Internet Payments

Secure & Reliable

Your data is encrypted and secure with us.
Godaddyseal image
VeraSafe Security Seal

Lethbridge Herald Newspaper Archives

- Page 27

Join us for 7 days to view your results

Enter your details to get started

or Login

What will you discover?

  • 108,666,265 Obituaries
  • 86,129,063 Archives
  • Birth & Marriages
  • Arrests & legal notices
  • And so much more
Issue Date:
Pages Available: 54

Search All United States newspapers

Research your ancestors and family tree, historical events, famous people and so much more!

Browse U.S. Newspaper Archives

googlemap

Select the state you are looking for from the map or the list below

OCR Text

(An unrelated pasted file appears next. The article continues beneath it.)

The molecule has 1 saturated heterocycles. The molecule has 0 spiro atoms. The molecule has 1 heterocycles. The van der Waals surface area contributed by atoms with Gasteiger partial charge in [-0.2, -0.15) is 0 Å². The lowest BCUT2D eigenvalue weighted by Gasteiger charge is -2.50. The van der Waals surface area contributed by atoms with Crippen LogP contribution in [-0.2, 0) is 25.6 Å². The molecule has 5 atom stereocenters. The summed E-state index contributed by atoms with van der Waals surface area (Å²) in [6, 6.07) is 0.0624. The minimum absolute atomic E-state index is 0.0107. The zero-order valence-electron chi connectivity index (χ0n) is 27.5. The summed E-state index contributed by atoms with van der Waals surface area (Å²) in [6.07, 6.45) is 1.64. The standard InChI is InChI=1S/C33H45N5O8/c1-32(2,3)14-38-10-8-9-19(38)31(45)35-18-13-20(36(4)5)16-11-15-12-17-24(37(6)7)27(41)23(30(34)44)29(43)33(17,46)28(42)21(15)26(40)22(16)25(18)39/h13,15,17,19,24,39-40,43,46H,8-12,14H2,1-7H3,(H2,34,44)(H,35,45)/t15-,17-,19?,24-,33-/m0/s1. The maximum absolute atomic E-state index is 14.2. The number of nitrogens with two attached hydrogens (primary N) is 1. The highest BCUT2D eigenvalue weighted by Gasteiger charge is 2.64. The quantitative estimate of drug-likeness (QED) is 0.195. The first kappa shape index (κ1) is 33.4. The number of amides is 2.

Lethbridge Herald, The (Newspaper) - June 21, 1972, Lethbridge, Alberta Births, Death i I Cards Of f, I In Mem DEATH I1ARKER Elm a, passed away in Cardston on Wednesday, June 21, 1972, al the age of 81 years, beloved wife of Earl Harker. Funeral arrangements will be announced when completed. CHRISTENSEN SALMON FUNERAL HOME LTD., Directors of Funeral Service. s, Funerals, Sv Thanks, 1 oriams 1 CARD OF THANKS OKU The family of Javona Drr, Fort Macleod, wish to ex-jress heartfelt thanks and sp-jreciation to all the friends and relatives that called, sent cards, flowers and food, to the Pioneer ynlge, Matron, the doctors; also o all Ciose that participated in he funeral services and Chris-ensen Salmon Funeral Directors. CBC veteran joins CTV TORONTO (CP) Bill Cun-lingham, a 20-year velcran of he CBC, has left the publicly-awned network to join the CTV network as executive producer of W-5, a CBC spokesman said today. Mr. Cunningham, 39, a native of Yarmouth, N.S., recently completed a study of the CBC news operation in Us position as chief news editor for TV. The CBC spokesman would not comment on the reason for the departure of Mr. Cunningham, but said news eports indicated he was upset because Ms "recommendations did no come to fruition as quickly as possible." The CBC spokesman said Mr. Cunningham was upset because his "recommendations did no come to fruition as quickly as possible." Mr. Cunningham would say only that he will produce the W-5 series next season. D. J. (Don) MacDonald, gen eral supervisor information program resources, will assum Mr. Cunningham's former jo until a permanent appointmen is made in about three By ART JOHNSON TORONTO (CP) Canada's expatriate men who switched coun-ries rather than fight in sunk roots in heir adopted country and don't want to go home. That's the opening theme in Dee Knight's discussion of amnesty, the proposal to allow draft evaders to return ,o the United States without facing prison terms or other reprisals. Mr. Knight, a clean-shaven 25-year-old who edits a magazine for draft dodgers and deserters, says lus readership's attitude towards amnesty could be summed up this way: "Who needs it? We're in Canada- It's a good place to stay." The editor of Amex for American paces excitedly as he discusses amnesty, his magazine, and the military draft in the U.S. which caused him to come o Toronto four years ago. Within a few months, he began writing for Amex, a publication started by another draft The magazine's founder, like many of the other draft evaders and deserters in Canada, has rapidly shed his ties with the U.S., says Mr. Knight. He also became less involved with Amex and now Mr. Knight is listed on the masthead as general editor of a staff of about 12. Recently, the bi-monthly magazine devoted 24 of its 85 pages to a discussion of amnesty. Although U .S. President Richard Nixon has rejected suggestions of action on amnesty, his admiiust ration has decided to study the proposal. Politicians from both the Republican and Democratic parties have rallied around the issue. Mr. Km'ght, who is from Pendleton, Ore., and other spokesmen for Canada's expatriate community held a news conference in January at Toronto where they supported amnesty but with no strings attached. The magazine editor says the amnesty issue is the best thing that ever happened to Amex. The publication originally was started to "help ex- FUNERAL HUDRI Funeral sorvica for Stever Mudri, native son of Kisvarda, Hungary, and Taber citizen who died ol Calgary Thursday, June 15, 1972, r.t the, age cf 72 years, was held al a.m. Saturday, June 17, 1972, in St. Augustine's Roman Catholic Church, Taber, with Rev. John Lehman the celebrant. Pallbearers were John and yrtiili Peles'ity, Joe Csurka, Peter Kronstcin, Gus Sebok and Charles Dohrockey. Interment was in the Taber Memorial Garden. Humphries Funeral Home Ltd., Taber, Directors of Funeral Service, was in charge of the MEMORIAMS HAHROM) In loving memory of mother and grandmother, Mildred Hcrro'.d, who passed away June 21, 185S. Home has changed since you have gone, But cur love for you will linger on. Never to be forgotten by Dorcen and grandsons, Alan, Douglas, Glen, Keith and Dale. 4101 MILES In loving memory' cf my dear husband Frank, father and grandfather, who passed away June 21, 1971. No length of time can take away Our thoughts of you from day to day, Though absent you are always near, Still loved, still missed, still very dear. Lovingly remembered by h OTTAWA (CP) Highlights of the final summary report of the prices and incomes commission, released Tuesday. The march of events may n cessitale before long the position of temporary price and incomes controls. rescued from island NATAL (HNS) helicopter liad to be called to resci, two Sparwood men who b came stranded recently on a island in the middle of tl Fording River, about one mi downstream from the bridge a mile 1G on the Crows Nest I duslries road recently. The two men, Larry Horn by and Ted Hatch, atlempte to run the river on a ban made log raft which th launched at the bridge. The plan was to raft down the Fore ing River to the Elk River, a down the Elk River to Fern Their plans went astray wh their raft hung up on the Botanists receive awards HALIFAX (CP) TVo distinguished botanists received the George medal at the annual meeting of the Canadian Botanical Association of Dalhou-sie University here today. Dr. Valdiinir Krajina was awarded the Lawson medal "for notable contribution to the advancement of Canadian botany." He has taught at the University of British Columbia since IMS. Dr. Krajina has published extensively on the ecology of the forests of British Columbia, has trained many Canadian students in the area of ecology and has been an active membsr of the Canadian Botanical Association Dr. Mildred K. Nobles of for co-operation among private groups and governments in fashioning an effective control system may be more promising now than in 19G9, when only limited success was achieved. Mary; Roy and family. X3068 FRIESEN In loving memory of a dear father and grandfather, Otto A. Friesen, who passed away June 21, 1971. Every day in some small way Memories of you keep coming our way. Ever remembered by Dick and Carol, Daan and Susan Alaska work LIMA (Reuter) Peruvian Domingo Avila Carrion, 36, and jobless since he lost a leg in a bus crash seven years ago, has set out for Alaska on a motorbike to find work. He left a wife and two children at controls must be supported by strong public support and firm government implement alion. would require, oven for a long period after imposition, policies to reduce demands on the economy to levels consistent with the long-term growth rate. The country cannot learn to live with inflation, and also expect unemployment to be reduced. i A to appear be CALGARY (CP) T h r e prisoners from the Drumhelle penitentiary v.'iH appear befor the senate legal committee u Ottawa Thursday to presen 1 two briefs on parole prisoners fore senators 2 They also suggested an r your freedom plan1 to make s release quieter for easily i rehabilitated prisoners. t Upon entering jail, a convic would take a test to In loving memory of my dear mother, Mlldrtt Mary Harrold, who passed away June 21, 1956. Often a lonely heartache, Many a silent tear, Always a beautiful memory And a wish that you wen here. E v e r remembered ant sadly missed by your soi Leonard. pressures build ing up in 1964 were strengthened by the U.S. Vietnam war impact, leading eventually to deeply-imbedded public expectation of continuing price i and cost increases. Wcrfntjdajr, June 21, 1972 THE IFFHBRIDGE HERAID 27 es come to an understanding n their new country." Gradually, the young Amer- cans who came to Canada as- imilatecl and their interest in U-S. issues dwindled. Last ear, only four issues of Amex were published, and the taff was seriously consider- ng folding Uic magazine. Now the groundswell of In- ercst created by the amnesty Toposals lias given Amex 'new Mr. Knight ays. Circulation has swelled o Contributions pour- ng in from "civil libertari- ans" in the U.S. have enabled he editor to draw a monthly alary of making him the first paid staff member. Circulation is divided just about evenly between Canada and the U.S., Mr- Kniglit says and many subscriptions go in Jlaitt wrappers to soldiers on U.S. array bases, Coffee houses and newsstands near army bases sell Amex as well, he says. Amex is sort of a digest for young, politically-minded Americans. Us contents are mostly culled from U.S. and Canadian magazines and newspapers. Staff-written ma- terial .generally is confined to editorials and book and film criticism, Often articles, com- plete with headlines, are lifted intact from such sources as New York Times. DKAFT BOARD REFUSED Mr. Knight decided to come to Canada after his draft hoard refused to process his application for draft exemp- tion on grounds that he is a conscientious objector. He's had "about a dozen jobs1' since his arrival. His lest job, before he went on salary for Amex earlier this year, was in a textile factory. He says he took the job in order to help Uio Canadian Textile and Chemical Workers Union organize production workers, and left when the union gained a toehold in the plant. The editor calk himself a "clean-cut, red-blooded Cana- dian-American a de- scription as ambiguous as his future plans. "It's difficult Eo say right now whether I'll return to The way he describes them, his feelings about Canada ara as sharply-defined as his side- hurra, wliich stop abruptly at Us earlobes. "I've got roots in Canada. I know people here, and love them. I feel loyalty to Can- ada." mycologist with the plant re- search institute o! the Canadian department of agriculture, was awarded the Lawson medal "For distinguished contribution to the knowledge of botany." Dr. Nobles is known internation- ally by the world's system atists lor her contributions to the evo- lution of the basidiomycetes and for her knowledge on the cul- ture, taxonomy, and phylogenys of the wood-rotting fungi. Elimination of missile sites started NORTH BAY, Ont. (CP) One of the final steps in tho gradual elimination of tho two Bomarc missile sites in Canada began here today with the crat- ing for shipment to the United States of the first of 56 surface- to-air missiles. The missile, 28 of them here and 28 in La Macaza, Que., are to be transported by truck to Norfolk, Va., where they will bo placed in storage. Military officials estimate that about four missiles a week will be slu'ppcd out until the op- eration is completed. The defence department an- nounced last August that the missile sites would be closed gradually. Two Canadian mis- sile sites became inactive at the end of March, with the nuclear warheads being lifted out of Canada in a three-day operation late in April. Construction on the sites began in I960, and during tho next two years the shelters were completed and the Bomarc missiles shipped in. The nuclear warheads were airlifted into this city Dec. 31, 1963. FRIESEN In loving mem- ory of a dear husband and father, Otto A., who passed away, June 21, 1971. No length of time can take away, Our thoughts of you from day to day; Though absent you are always near, Still loved, still missed, still very dear. remembered and sadly missed by Ruth and Barbara. 4192 ZASADNV In loving mem- ory of a dear husband, father and grandfather, Peter Zasad- who passed away June 21, [1368. We never knew that morning, What sorr ow the day would bring [The blow was sudden, the shock severe To lose the one we loved so dear. We miss your smile, your cheerful way. We miss the things you used to say. When happy days we oft' re- call "Tis then we miss you most of all Precious forever are mem- ories of you, Today, tomorrow, and all life through. remembered and sadly missed by bis wife, Mary and family. 419D Senator Earl Hastings Alberta) said in an interview last week the fact senators nnd government ministers will lis- ten to the briefs "is a step for- ward in penal reform." "It is the first time those most affected by correction procedures will be given a chance to present their views in person to legislators." One brief asks that parole officers reveal their reasons for wanting to return a parole violator to prison so that the man can prepare a defence. All the judge has to do now is decide whether the parole officer's warrant of apprehen- sion is in order, said the brief's authors Lloyd Lyding, Robert Calihoo and Mike Hewlett. straight." Then depending on how he did in occupational training and therapy sessions, a man given a six-year sen- tence could be released at 18 months. The second brief, written by Calihco and Robert urges special program for In- dians in jail and on parole. It says the present system is intended for white ncn, not Indians. "It loses effect because we cannot understand the concept and are generally unable to meet the parole requirements of reporting regularly, getting a steady job and refraining from association with other ex- prisoners (often family and today's FUNNY Lovers lose out to walkers OTTAWA (CP) Lovers have lost out to walkers on Parliament Kill. The National Capital Commission, which main- tains the Hill, has announc- ed tbat instead of rebuild- ing a lover's lane alorg the bluff of the Hill over- looking the Ottawa River, a promenade will be built at the base of the Hill along the river. The lover's lane was orig- inally built in 1868 but was closed a quarter century ago for safety reasons. The promenade will prevent ero- sion of I he Hill and leave the escarpment in its natu- ral state, the NCC said. HEALTH COSTS Ontario residents paid per capita for health services in 1969. RIGHT SIDE UP At least Ihe picture is right side up. This glider pifoled by Michael Gropp, 18, of Regina, was forced down by high winds and got entangled on tele- graph wires just outside of Regina. Mr. Gropp escaped without injury. FISHBOAT AUCTION Tody-five fishing vessels were auctioned in Delta, B.C. by the federal government. It was the fourth sale aimed at reducing the mxriber of fishing vessels along Ihe British Columbia coast. Ships are sold on the contiilion that Ihey ara not to be used for commercial fishing. BUY FROM THE VALUE LEADER DURING JUNE CLEARANCE SHIRT BLOUSES Solid colours. Long Sizes 10-20. BUBBLE SHIRT BLOUSE IA01ES' BLOUSES AND TUNIC TOPS SHORT JUMPSUIT 100% nylon. LADIES' t MISSES' BLOUSES Broken size and colour range. Kretge Price to 2.99 SHIFT DRESS 100% polyester. S-M-l. Kresge Prise 7.99 MISSES' SKOOTER SKIRTS 100% coIIOn. Reg. 4.26 3.33 CO-ORDINATE SETS fINAL CLEARANCE Reg. Kretgft Values to 21.95 SAVE fj OVER V, I V CO-ORDINATE SETS Reg. Values to 35.00 FINAL CLEARANCE 23.32 PANT CLEARANCE Several styles. Forlrel Jcnils. Summer colours and white. Reg. Valuct to 8.97 6.99 I iiiriiiin nmi iMiirnTifTi LADIES' ACRYLIC CARDIGANS Keg. 6.97 4.99 SWEATER CLEARANCE Reg. to 7.99 SWEATER CLEARANCE Broken size and colour range. ACRYLIC KNIT SHRINKS Reg. 4.77 3.38 MISSES' COTTON PANTS Summer shadei and while. Reg. Values to 6.37 WICKER PURSES Reg. Pme 5.99 3.99 PANT CLEARANCE Double knits, 8.99 CHARGEX OPEN DAILY 9 A.M. to 6 P.M. THURSDAY and FRIDAY 9 A.M. to 9 P.M. ;